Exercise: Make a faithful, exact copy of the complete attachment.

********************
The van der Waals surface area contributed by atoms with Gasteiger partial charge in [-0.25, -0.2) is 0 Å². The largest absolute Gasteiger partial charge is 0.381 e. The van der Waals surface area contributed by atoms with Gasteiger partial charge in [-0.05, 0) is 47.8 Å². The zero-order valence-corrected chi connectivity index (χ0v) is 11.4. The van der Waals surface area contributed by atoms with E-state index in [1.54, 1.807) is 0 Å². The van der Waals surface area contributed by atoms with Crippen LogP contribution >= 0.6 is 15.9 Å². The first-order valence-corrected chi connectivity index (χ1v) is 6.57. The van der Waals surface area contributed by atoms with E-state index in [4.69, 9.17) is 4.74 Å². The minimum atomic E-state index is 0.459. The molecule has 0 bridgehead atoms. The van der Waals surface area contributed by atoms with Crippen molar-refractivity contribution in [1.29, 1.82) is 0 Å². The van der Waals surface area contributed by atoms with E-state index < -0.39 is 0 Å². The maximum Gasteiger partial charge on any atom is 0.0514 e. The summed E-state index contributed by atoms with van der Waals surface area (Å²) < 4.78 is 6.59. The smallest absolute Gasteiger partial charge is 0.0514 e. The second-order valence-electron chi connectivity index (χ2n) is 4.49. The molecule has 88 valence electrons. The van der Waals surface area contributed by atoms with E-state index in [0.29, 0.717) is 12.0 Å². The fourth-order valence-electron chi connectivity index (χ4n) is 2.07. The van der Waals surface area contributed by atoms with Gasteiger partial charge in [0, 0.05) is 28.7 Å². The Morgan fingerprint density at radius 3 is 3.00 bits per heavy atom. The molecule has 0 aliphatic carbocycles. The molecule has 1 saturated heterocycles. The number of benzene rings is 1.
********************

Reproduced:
The van der Waals surface area contributed by atoms with Gasteiger partial charge in [-0.25, -0.2) is 0 Å². The largest absolute Gasteiger partial charge is 0.381 e. The van der Waals surface area contributed by atoms with Gasteiger partial charge in [-0.05, 0) is 47.8 Å². The zero-order valence-corrected chi connectivity index (χ0v) is 11.4. The van der Waals surface area contributed by atoms with E-state index in [1.54, 1.807) is 0 Å². The van der Waals surface area contributed by atoms with Crippen LogP contribution >= 0.6 is 15.9 Å². The first-order valence-corrected chi connectivity index (χ1v) is 6.57. The van der Waals surface area contributed by atoms with E-state index in [4.69, 9.17) is 4.74 Å². The minimum atomic E-state index is 0.459. The molecule has 0 bridgehead atoms. The van der Waals surface area contributed by atoms with Crippen molar-refractivity contribution in [1.29, 1.82) is 0 Å². The van der Waals surface area contributed by atoms with E-state index < -0.39 is 0 Å². The maximum Gasteiger partial charge on any atom is 0.0514 e. The summed E-state index contributed by atoms with van der Waals surface area (Å²) < 4.78 is 6.59. The smallest absolute Gasteiger partial charge is 0.0514 e. The second-order valence-electron chi connectivity index (χ2n) is 4.49. The molecule has 88 valence electrons. The van der Waals surface area contributed by atoms with E-state index in [0.29, 0.717) is 12.0 Å². The fourth-order valence-electron chi connectivity index (χ4n) is 2.07. The van der Waals surface area contributed by atoms with Gasteiger partial charge in [0, 0.05) is 28.7 Å². The Morgan fingerprint density at radius 3 is 3.00 bits per heavy atom. The molecule has 0 aliphatic carbocycles. The molecule has 1 saturated heterocycles. The number of benzene rings is 1.